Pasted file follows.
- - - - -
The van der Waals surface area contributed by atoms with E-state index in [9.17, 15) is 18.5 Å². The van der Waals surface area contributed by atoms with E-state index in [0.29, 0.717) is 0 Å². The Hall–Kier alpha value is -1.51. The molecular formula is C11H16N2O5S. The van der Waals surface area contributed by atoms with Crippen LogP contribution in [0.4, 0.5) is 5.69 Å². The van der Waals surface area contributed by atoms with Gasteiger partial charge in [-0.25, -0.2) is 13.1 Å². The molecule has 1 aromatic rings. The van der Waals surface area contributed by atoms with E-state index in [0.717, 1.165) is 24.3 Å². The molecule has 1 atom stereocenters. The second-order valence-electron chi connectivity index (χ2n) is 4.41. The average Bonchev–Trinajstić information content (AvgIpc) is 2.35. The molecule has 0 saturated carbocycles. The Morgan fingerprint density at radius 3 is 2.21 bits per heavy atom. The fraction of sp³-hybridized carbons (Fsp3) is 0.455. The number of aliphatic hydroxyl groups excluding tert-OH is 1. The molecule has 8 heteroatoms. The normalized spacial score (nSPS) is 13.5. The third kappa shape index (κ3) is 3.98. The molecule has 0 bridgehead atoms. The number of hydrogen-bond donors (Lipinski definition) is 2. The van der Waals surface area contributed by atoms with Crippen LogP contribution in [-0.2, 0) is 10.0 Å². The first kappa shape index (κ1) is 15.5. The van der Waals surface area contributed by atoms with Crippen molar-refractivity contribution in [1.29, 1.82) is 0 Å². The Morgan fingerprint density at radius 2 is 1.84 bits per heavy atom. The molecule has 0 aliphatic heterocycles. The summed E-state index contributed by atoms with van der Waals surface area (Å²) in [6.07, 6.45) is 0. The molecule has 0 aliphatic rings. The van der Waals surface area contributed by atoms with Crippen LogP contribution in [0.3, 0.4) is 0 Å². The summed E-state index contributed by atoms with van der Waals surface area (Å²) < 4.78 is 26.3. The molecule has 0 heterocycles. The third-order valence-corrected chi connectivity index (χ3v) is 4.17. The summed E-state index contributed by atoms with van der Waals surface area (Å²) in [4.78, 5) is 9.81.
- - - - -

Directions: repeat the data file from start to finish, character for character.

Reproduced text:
The van der Waals surface area contributed by atoms with E-state index in [9.17, 15) is 18.5 Å². The van der Waals surface area contributed by atoms with E-state index in [0.29, 0.717) is 0 Å². The Hall–Kier alpha value is -1.51. The molecular formula is C11H16N2O5S. The van der Waals surface area contributed by atoms with Crippen LogP contribution in [0.4, 0.5) is 5.69 Å². The van der Waals surface area contributed by atoms with Gasteiger partial charge in [-0.25, -0.2) is 13.1 Å². The molecule has 1 aromatic rings. The van der Waals surface area contributed by atoms with E-state index in [0.717, 1.165) is 24.3 Å². The molecule has 1 atom stereocenters. The second-order valence-electron chi connectivity index (χ2n) is 4.41. The average Bonchev–Trinajstić information content (AvgIpc) is 2.35. The molecule has 0 saturated carbocycles. The Morgan fingerprint density at radius 3 is 2.21 bits per heavy atom. The fraction of sp³-hybridized carbons (Fsp3) is 0.455. The number of aliphatic hydroxyl groups excluding tert-OH is 1. The molecule has 8 heteroatoms. The normalized spacial score (nSPS) is 13.5. The third kappa shape index (κ3) is 3.98. The molecule has 0 bridgehead atoms. The number of hydrogen-bond donors (Lipinski definition) is 2. The van der Waals surface area contributed by atoms with Crippen LogP contribution in [-0.2, 0) is 10.0 Å². The first kappa shape index (κ1) is 15.5. The van der Waals surface area contributed by atoms with Crippen molar-refractivity contribution in [1.29, 1.82) is 0 Å². The Morgan fingerprint density at radius 2 is 1.84 bits per heavy atom. The molecule has 0 aliphatic heterocycles. The summed E-state index contributed by atoms with van der Waals surface area (Å²) in [6.07, 6.45) is 0. The molecule has 0 aliphatic rings. The van der Waals surface area contributed by atoms with Crippen LogP contribution in [0.3, 0.4) is 0 Å². The summed E-state index contributed by atoms with van der Waals surface area (Å²) < 4.78 is 26.3. The molecule has 0 heterocycles. The third-order valence-corrected chi connectivity index (χ3v) is 4.17. The summed E-state index contributed by atoms with van der Waals surface area (Å²) in [4.78, 5) is 9.81.